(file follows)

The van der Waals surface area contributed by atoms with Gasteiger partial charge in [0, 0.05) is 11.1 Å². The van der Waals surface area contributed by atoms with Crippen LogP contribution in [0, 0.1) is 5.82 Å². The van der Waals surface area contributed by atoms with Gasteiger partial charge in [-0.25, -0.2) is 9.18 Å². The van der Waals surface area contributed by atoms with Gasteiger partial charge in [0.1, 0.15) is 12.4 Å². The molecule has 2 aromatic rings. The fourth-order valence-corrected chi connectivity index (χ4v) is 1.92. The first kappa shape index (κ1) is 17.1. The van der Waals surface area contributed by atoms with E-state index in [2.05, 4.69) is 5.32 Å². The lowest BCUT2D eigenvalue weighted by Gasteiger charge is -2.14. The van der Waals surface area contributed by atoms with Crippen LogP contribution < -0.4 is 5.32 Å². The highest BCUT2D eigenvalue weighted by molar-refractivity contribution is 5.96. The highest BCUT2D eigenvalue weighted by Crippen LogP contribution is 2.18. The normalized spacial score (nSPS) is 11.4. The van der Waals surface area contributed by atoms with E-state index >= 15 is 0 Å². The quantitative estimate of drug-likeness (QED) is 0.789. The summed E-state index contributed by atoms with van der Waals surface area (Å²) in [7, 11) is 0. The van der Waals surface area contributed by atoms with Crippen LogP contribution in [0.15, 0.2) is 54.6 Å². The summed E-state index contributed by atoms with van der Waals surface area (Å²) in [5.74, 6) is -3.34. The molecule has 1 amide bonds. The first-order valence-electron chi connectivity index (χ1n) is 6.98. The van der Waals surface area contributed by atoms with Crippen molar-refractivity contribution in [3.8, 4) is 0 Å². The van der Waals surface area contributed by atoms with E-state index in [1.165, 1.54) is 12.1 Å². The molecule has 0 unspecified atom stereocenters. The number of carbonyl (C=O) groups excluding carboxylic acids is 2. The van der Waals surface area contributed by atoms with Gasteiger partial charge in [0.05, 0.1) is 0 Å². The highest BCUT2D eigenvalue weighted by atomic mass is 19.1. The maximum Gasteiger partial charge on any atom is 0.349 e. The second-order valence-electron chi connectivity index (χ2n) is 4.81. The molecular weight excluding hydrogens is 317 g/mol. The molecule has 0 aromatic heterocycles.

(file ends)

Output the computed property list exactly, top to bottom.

The van der Waals surface area contributed by atoms with Gasteiger partial charge in [0, 0.05) is 11.1 Å². The van der Waals surface area contributed by atoms with Crippen LogP contribution in [0, 0.1) is 5.82 Å². The van der Waals surface area contributed by atoms with Gasteiger partial charge in [-0.25, -0.2) is 9.18 Å². The van der Waals surface area contributed by atoms with Gasteiger partial charge in [0.1, 0.15) is 12.4 Å². The molecule has 2 aromatic rings. The fourth-order valence-corrected chi connectivity index (χ4v) is 1.92. The first kappa shape index (κ1) is 17.1. The van der Waals surface area contributed by atoms with E-state index in [2.05, 4.69) is 5.32 Å². The lowest BCUT2D eigenvalue weighted by Gasteiger charge is -2.14. The van der Waals surface area contributed by atoms with Crippen LogP contribution < -0.4 is 5.32 Å². The highest BCUT2D eigenvalue weighted by molar-refractivity contribution is 5.96. The highest BCUT2D eigenvalue weighted by Crippen LogP contribution is 2.18. The normalized spacial score (nSPS) is 11.4. The van der Waals surface area contributed by atoms with E-state index >= 15 is 0 Å². The quantitative estimate of drug-likeness (QED) is 0.789. The summed E-state index contributed by atoms with van der Waals surface area (Å²) in [7, 11) is 0. The van der Waals surface area contributed by atoms with Crippen LogP contribution in [0.15, 0.2) is 54.6 Å². The summed E-state index contributed by atoms with van der Waals surface area (Å²) in [5.74, 6) is -3.34. The molecule has 1 amide bonds. The first-order valence-electron chi connectivity index (χ1n) is 6.98. The van der Waals surface area contributed by atoms with Crippen molar-refractivity contribution in [3.8, 4) is 0 Å². The van der Waals surface area contributed by atoms with E-state index in [1.165, 1.54) is 12.1 Å². The molecule has 0 unspecified atom stereocenters. The number of carbonyl (C=O) groups excluding carboxylic acids is 2. The van der Waals surface area contributed by atoms with Gasteiger partial charge in [0.05, 0.1) is 0 Å². The highest BCUT2D eigenvalue weighted by atomic mass is 19.1. The maximum Gasteiger partial charge on any atom is 0.349 e. The second-order valence-electron chi connectivity index (χ2n) is 4.81. The molecular weight excluding hydrogens is 317 g/mol. The molecule has 0 aromatic heterocycles.